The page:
Argentine union leader Roberto Baradel says he has been receiving anonymous threats by email after speaking out against the government.
"Last night I received an anonymous email telling me not to talk," Baradel, secretary general of the Unified Teachers Union of Buenos Aires (Subteba), said Thursday. "They threatened me and my family."
According to Baradel, the threat he received read: "We are coming for you and the union. We hold the power in Argentina – the judges and the press."
Speaking to local media, Baradel said: "They told me they were going to do whatever they wanted and that we (the union) shouldn't confront (the government)."
The email threat comes as Baradel and Suteba are demanding a 15 percent salary increase from the Buenos Aires provincial government, citing the national inflation rate currently hovering around 23 percent.
Union officials presented their proposal to the government earlier this week, but were met with a government decree banning them from meeting with authorities to discuss their demands.
"To the Government: An end to the eduction worker's struggle cannot be decreed. An end to the struggle to protect education cannot be decreed. A stop to our dedication for a just and egalitarian society cannot be decreed."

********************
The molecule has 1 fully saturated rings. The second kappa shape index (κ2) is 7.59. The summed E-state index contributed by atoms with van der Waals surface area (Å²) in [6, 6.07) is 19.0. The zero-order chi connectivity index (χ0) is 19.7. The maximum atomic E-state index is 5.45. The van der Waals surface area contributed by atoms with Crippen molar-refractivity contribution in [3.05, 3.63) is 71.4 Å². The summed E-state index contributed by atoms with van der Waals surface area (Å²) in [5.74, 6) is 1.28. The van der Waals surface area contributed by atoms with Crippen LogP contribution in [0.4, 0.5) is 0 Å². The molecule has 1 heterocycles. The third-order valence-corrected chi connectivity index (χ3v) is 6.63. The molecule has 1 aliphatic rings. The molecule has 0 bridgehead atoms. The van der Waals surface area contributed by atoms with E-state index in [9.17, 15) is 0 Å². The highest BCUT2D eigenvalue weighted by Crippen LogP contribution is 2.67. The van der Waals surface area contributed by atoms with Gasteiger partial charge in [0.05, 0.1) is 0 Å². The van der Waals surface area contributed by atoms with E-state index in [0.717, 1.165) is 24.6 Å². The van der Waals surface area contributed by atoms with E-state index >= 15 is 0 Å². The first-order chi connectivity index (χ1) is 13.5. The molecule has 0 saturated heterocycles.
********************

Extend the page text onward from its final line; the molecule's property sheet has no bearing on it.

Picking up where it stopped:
On Tuesday, Buenos Aires Governor Maria Eugenia Vidal decreed that unions will not be allowed to meet with provincial authorities to discuss a raise. She represents Cambiemos, the ruling party of President Mauricio Macri.
In response, Baradel said: "We're going to make a formal denouncement… to the United Nations, to UNESCO, and we're going to denounce the government to the OIT (International Workers Organization) because we were denied a seat at the negotiating table."
The email arrived in Baradel's inbox less than 24 hours later, in the wake of the government's efforts to disaffiliate members from their unions or simply dissolve those unions altogether.
Earlier this week, members of the United Teachers Front (UTF) met with the following message when they tried to log on to the Culture and Education Ministry website: "You are registered as a current member of the UTF. To begin the process of resigning from the (union) click HERE."
In late December, the Buenos Aires provincial government did away with the Provincial Workers' Union (PWU) in La Plata, leaving 380 PWU public workers jobless.
Baradel and other union leaders spoke out vehemently against the moves, saying officials are overstepping their jurisdiction.
"It's clear that there's an environment of aggression against… unions… and those who defend workers rights. That's why I'm getting threats," Baradel said. "We're going to present a case to the court. We've already sent the evidence to the Federal Police."